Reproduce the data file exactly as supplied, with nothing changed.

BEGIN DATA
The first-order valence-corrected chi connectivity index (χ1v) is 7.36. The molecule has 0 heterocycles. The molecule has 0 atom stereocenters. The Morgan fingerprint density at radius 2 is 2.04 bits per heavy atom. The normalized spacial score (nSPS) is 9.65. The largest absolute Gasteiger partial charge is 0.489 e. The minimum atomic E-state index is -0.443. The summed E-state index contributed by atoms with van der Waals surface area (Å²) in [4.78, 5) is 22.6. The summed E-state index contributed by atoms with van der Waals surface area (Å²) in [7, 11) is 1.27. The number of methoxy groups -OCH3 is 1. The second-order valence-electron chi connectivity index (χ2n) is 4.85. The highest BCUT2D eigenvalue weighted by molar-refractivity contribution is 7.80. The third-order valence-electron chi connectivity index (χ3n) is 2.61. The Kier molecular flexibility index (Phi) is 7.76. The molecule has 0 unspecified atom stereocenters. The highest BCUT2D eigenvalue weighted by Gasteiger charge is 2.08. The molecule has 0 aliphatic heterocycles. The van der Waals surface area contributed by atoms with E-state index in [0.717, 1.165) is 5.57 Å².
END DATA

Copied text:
The first-order valence-corrected chi connectivity index (χ1v) is 7.36. The molecule has 0 heterocycles. The molecule has 0 atom stereocenters. The Morgan fingerprint density at radius 2 is 2.04 bits per heavy atom. The normalized spacial score (nSPS) is 9.65. The largest absolute Gasteiger partial charge is 0.489 e. The minimum atomic E-state index is -0.443. The summed E-state index contributed by atoms with van der Waals surface area (Å²) in [4.78, 5) is 22.6. The summed E-state index contributed by atoms with van der Waals surface area (Å²) in [7, 11) is 1.27. The number of methoxy groups -OCH3 is 1. The second-order valence-electron chi connectivity index (χ2n) is 4.85. The highest BCUT2D eigenvalue weighted by molar-refractivity contribution is 7.80. The third-order valence-electron chi connectivity index (χ3n) is 2.61. The Kier molecular flexibility index (Phi) is 7.76. The molecule has 0 unspecified atom stereocenters. The highest BCUT2D eigenvalue weighted by Gasteiger charge is 2.08. The molecule has 0 aliphatic heterocycles. The van der Waals surface area contributed by atoms with E-state index in [0.717, 1.165) is 5.57 Å².